6. I’m sorry too :( You know, being married a long time, my husband and I have sort of just been along for the ride with each other and I’m not forced to deal with that so much – but I *know* it’s right there. I do find myself thinking that if or when something happened to him, I’d never find anyone again. And part of that is most definitely because of my appearance – oh not just being fat, but other things too. Yes part of it is not being able to even imagine having anyone else, but part of it is, “No one would ever want me.” So yeah, this hits home for everyone, and I don’t think it’s something we had much control over – isn’t it what we’ve been pretty much told (and are still usually told) pretty much forever? How could we think any different until we feel it, and deal with it, and somehow fix it? Not that I have any wisdom on how to do that, but looks like you’re on your way to it.

    Comment by AnnieMcPhee — May 26, 2008 @ 3:33 pm

  7. I really appreciate all your comments. I was just in a blue place last night. I’d meant to post my thoughts in a more positive light — because that’s how I feel about it more often than not. It’d be great if someone currently struggling in a similar fashion could benefit from my very brief sharing of having gone through it.

    I think I’m in a better place now because it’s more of a “Why not?” Why not go for it? Life’s too short and opportunities are too fleeting to let fear and doubt rule. I used to think that one of the worst feelings in the world was rejection. Nope. Regret is much worse.

    Comment by worthyourweight — May 26, 2008 @ 6:08 pm

  8. I felt this way, once, this same regret.

    A man — cool, smart, funny, interesting, with a great job and a wealthy family — displayed an interest. I thought maybe he wanted sex, but certainly not a relationship. The fact that he came from money terrified me. The fact that he was working in a job where he met really famous people on a regular basis terrified me. How in the world, after all, could a fat, sometimes socially inept woman like me ever possibly make someone like that happy? The mismatch was too much to be believable, so I just refused to believe he was really interested. I contorted my thought processes to make it seem like he had ulterior motives: he just wanted to sleep with me but wouldn’t introduce me to friends, I’d think — until he introduced me to his friends. Or, he’s just being nice, like it’s the Fatty Affirmative Action In Relationships Brigade.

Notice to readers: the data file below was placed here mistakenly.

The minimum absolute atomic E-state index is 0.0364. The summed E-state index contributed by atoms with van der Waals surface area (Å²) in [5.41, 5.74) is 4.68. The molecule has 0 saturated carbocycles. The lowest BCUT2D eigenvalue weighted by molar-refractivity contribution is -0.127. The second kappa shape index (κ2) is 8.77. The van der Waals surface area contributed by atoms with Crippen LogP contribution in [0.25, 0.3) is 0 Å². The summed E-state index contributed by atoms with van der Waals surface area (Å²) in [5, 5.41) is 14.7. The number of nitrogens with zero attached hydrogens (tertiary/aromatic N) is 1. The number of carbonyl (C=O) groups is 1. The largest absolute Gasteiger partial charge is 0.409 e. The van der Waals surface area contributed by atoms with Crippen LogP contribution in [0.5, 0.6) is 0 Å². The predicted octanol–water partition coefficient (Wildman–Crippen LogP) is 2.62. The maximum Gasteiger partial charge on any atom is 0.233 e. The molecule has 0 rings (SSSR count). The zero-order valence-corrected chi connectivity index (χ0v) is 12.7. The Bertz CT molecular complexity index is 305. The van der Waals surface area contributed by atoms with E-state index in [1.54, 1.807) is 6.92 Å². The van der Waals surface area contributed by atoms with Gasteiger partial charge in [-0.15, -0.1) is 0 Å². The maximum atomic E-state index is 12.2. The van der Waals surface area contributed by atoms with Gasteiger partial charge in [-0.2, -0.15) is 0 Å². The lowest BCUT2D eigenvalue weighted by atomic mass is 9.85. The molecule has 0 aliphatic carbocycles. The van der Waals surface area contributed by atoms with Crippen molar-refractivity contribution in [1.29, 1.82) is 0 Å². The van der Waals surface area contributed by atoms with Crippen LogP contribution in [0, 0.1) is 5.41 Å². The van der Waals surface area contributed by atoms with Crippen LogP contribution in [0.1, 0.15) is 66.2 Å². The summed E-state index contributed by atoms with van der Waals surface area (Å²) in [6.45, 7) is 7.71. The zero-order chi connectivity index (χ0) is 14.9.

I told myself so many things, all because I couldn’t believe someone would like me for me. Half the reason I thought he wasn’t for real was that he never suggested I go on a diet. He never made fun of my fat. He never analyzed my menu choices when we’d go to a restaurant. All my other boyfriends had done this, and more, and somehow, that made them more real. Because at least if they found me a little bit repulsive, that was genuine, because it was how I felt about myself.

    And when I moved across the country, and he kept talking to me, there wasn’t much way I could move back out for him. However, I suddenly realized: he still did want to talk to me. It made all the difference. I didn’t settle for men who wanted to judge me after that. I didn’t settle for people who would make me feel bad for living in my body. I ended up married — not to him, but to another person who never made me feel bad about being fat in a world that doesn’t like fat. And sometimes, that person who wanted a relationship with me years ago (it’s seven years ago, now) talks to me. He has regrets, too: he wishes he’d somehow been able to convince me his interest was real, but I know that if he’d called me pretty, or beautiful, I’d have just believed him less. The change couldn’t come from him. It had to come from me.

    Comment by Jeanette — May 28, 2008 @ 10:52 pm